So what does this new fossil tell us that we didn't already know? Well, for one, it's big, even by the standards of cave lions, which were noticeably larger than the modern sort. It's usually hard to get an estimate of the weight of an animal based on the size of its skeleton alone, but, in this case, we have a pretty good idea of the exact shape and muscular proportions of a lion, so we our best guess is likely more reliable than it is for stranger-looking animals. And what we get is a touch over 300 kg (660 lbs).
This is about 50% heavier than the typical male lion today, and, in fact, is roughly the weight of the largest tiger ever reliably recorded - tigers being noticeably larger than lions. This is significant for a couple of reasons. For one thing, since the skeleton is 'only' around 46,000 years old this rather seems to quash a theory that cave lions became smaller over time. For another, one of the partial fossils found alongside the more complete one was the skull of an adult cave lioness, and from its size, we'd guess that she only weighed around 165 kg (365 lbs).
We already knew that male cave lions were larger than their lionesses, but that's a pretty significant difference.
This disparity in size has been used in the past to argue for cave lions living in prides, where males have to compete for and defend a number of females. And that cave lions would live in prides when their closest modern relatives do the same does seem plausible anyway. But one does have to question just how much food is going to available for a cat that size on a mountain slope 1,100 metres above sea level during the Ice Ages.
It's not a remarkable altitude for big cats in general, with leopards and even tigers, being found at even greater elevations. But those, of course, are solitary animals, and its notable that when modern lions are found on high slopes (on Mount Kenya, for example), they tend to hunt alone. It has often been argued that cave lions were solitary, or, at best lived in groups much smaller than modern lion prides, and this find would provide at least circumstantial evidence in favour of that. On the other hand, it doesn't mean that they couldn't have lived in prides where food was more plentiful - and some contemporary cave paintings do seem suggest that at least some of them did. (Assuming it wasn't just artistic licence, of course, which is hard to know).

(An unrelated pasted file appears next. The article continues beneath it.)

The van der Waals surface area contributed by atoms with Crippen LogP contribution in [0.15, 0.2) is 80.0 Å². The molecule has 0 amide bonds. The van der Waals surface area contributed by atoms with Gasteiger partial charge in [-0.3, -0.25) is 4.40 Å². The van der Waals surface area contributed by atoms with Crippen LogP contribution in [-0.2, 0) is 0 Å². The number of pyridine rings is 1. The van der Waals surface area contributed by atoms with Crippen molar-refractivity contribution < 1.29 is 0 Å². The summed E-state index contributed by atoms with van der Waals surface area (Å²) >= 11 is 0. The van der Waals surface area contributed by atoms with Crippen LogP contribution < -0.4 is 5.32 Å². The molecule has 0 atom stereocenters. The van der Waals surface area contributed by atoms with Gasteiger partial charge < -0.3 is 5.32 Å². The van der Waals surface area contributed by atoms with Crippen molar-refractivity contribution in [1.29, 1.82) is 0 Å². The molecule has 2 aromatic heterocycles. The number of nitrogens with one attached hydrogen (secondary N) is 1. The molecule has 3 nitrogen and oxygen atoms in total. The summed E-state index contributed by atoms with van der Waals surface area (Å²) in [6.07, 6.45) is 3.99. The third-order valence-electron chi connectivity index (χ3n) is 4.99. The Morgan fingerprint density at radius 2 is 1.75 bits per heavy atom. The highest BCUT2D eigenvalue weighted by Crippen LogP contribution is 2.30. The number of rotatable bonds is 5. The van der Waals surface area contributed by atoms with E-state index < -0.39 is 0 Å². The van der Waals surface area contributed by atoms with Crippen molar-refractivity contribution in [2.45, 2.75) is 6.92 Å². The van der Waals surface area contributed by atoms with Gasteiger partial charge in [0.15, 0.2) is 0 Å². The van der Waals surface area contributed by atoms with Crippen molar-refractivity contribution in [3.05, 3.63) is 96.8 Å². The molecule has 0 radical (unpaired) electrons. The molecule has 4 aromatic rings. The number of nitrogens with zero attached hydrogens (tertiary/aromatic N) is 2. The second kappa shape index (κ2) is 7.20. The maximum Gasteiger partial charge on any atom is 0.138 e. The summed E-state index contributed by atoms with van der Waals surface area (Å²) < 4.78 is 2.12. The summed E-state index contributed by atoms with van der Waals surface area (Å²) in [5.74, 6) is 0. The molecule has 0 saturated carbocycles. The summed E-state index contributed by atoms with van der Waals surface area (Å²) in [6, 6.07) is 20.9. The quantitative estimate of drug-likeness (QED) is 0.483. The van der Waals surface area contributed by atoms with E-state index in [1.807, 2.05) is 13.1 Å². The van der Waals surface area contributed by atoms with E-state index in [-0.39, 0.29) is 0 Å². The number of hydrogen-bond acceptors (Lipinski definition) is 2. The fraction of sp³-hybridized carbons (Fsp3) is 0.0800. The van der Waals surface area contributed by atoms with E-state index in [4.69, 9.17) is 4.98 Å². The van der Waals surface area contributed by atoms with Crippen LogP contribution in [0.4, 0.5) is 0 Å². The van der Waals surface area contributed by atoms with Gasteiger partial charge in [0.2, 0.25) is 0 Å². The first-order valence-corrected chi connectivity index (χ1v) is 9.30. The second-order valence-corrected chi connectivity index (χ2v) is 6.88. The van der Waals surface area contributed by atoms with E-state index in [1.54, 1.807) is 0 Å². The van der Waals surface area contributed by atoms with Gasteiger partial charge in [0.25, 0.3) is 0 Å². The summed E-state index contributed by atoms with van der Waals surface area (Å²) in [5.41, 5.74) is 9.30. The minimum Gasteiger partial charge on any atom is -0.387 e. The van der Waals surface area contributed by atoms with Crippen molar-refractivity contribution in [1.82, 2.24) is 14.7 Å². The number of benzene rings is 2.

One other question about the find remains, however: what was the lion doing in the cave in the first place? The usual explanation, as I said above, is that such remains were dragged there by hyenas or other scavengers. But, in this case, the animal does not appear to have been attacked or eaten, so that doesn't fit.
It's possible that this particular cave lion really did den in the cave. Modern lions don't do that, but, since they mainly live in prides, that might be difficult for them, and tigers and leopards do sometimes use caves as dens, so it's not unreasonable. Another possibility, however, especially given the lack of other cave lion fossils that seem to fit the pattern, was that this particular lion was searching for food when it died.
We know that cave lions ate a variety of hoofed animals, with a particular focus on reindeer. But that's likely not all they ate. It has, for instance, been suggested that some cave lions attacked and ate cave bear cubs, perhaps while their mothers were hibernating. In this case, one thing we do know is that cave bears regularly used the cave, and raised cubs there. Might this cat have been hunting when it met its fate? It might seem extreme, but tigers have been reported to eat black and brown bear cubs (although not very often, it has to be said).
In evolutionary terms, cave lions were undeniably "lions". But in their habits, at least when they lived in marginal habitats such as high mountains, they may have behaved more like tigers.
[Photo by "Tommy", from Wikimedia Commons.]